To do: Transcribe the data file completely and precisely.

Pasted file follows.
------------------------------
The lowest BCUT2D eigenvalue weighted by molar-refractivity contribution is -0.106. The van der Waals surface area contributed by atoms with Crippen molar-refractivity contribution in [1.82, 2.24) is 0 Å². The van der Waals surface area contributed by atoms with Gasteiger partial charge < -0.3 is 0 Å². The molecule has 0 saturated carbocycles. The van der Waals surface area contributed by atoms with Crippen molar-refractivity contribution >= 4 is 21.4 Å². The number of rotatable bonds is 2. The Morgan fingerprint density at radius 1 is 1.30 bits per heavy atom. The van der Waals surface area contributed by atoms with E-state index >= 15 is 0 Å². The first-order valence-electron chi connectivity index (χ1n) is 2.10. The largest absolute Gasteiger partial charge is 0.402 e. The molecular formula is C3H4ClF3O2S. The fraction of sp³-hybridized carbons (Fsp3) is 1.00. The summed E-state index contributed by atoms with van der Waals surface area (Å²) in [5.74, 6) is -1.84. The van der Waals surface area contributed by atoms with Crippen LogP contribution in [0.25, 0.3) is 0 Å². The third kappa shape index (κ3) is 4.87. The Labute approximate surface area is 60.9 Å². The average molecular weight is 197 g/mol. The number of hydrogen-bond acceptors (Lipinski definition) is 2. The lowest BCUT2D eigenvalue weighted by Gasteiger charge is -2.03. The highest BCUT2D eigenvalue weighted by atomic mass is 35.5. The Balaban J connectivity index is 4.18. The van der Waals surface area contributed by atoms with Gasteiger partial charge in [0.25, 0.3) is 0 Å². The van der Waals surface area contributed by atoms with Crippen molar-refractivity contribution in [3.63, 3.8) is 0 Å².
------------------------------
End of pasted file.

The lowest BCUT2D eigenvalue weighted by molar-refractivity contribution is -0.106. The van der Waals surface area contributed by atoms with Crippen molar-refractivity contribution in [1.82, 2.24) is 0 Å². The van der Waals surface area contributed by atoms with Gasteiger partial charge < -0.3 is 0 Å². The molecule has 0 saturated carbocycles. The van der Waals surface area contributed by atoms with Crippen molar-refractivity contribution >= 4 is 21.4 Å². The number of rotatable bonds is 2. The Morgan fingerprint density at radius 1 is 1.30 bits per heavy atom. The van der Waals surface area contributed by atoms with E-state index >= 15 is 0 Å². The first-order valence-electron chi connectivity index (χ1n) is 2.10. The largest absolute Gasteiger partial charge is 0.402 e. The molecular formula is C3H4ClF3O2S. The fraction of sp³-hybridized carbons (Fsp3) is 1.00. The summed E-state index contributed by atoms with van der Waals surface area (Å²) in [5.74, 6) is -1.84. The van der Waals surface area contributed by atoms with Crippen LogP contribution in [0.25, 0.3) is 0 Å². The third kappa shape index (κ3) is 4.87. The Labute approximate surface area is 60.9 Å². The average molecular weight is 197 g/mol. The number of hydrogen-bond acceptors (Lipinski definition) is 2. The lowest BCUT2D eigenvalue weighted by Gasteiger charge is -2.03. The highest BCUT2D eigenvalue weighted by atomic mass is 35.5. The Balaban J connectivity index is 4.18. The van der Waals surface area contributed by atoms with Gasteiger partial charge in [0.25, 0.3) is 0 Å². The van der Waals surface area contributed by atoms with Crippen molar-refractivity contribution in [3.63, 3.8) is 0 Å².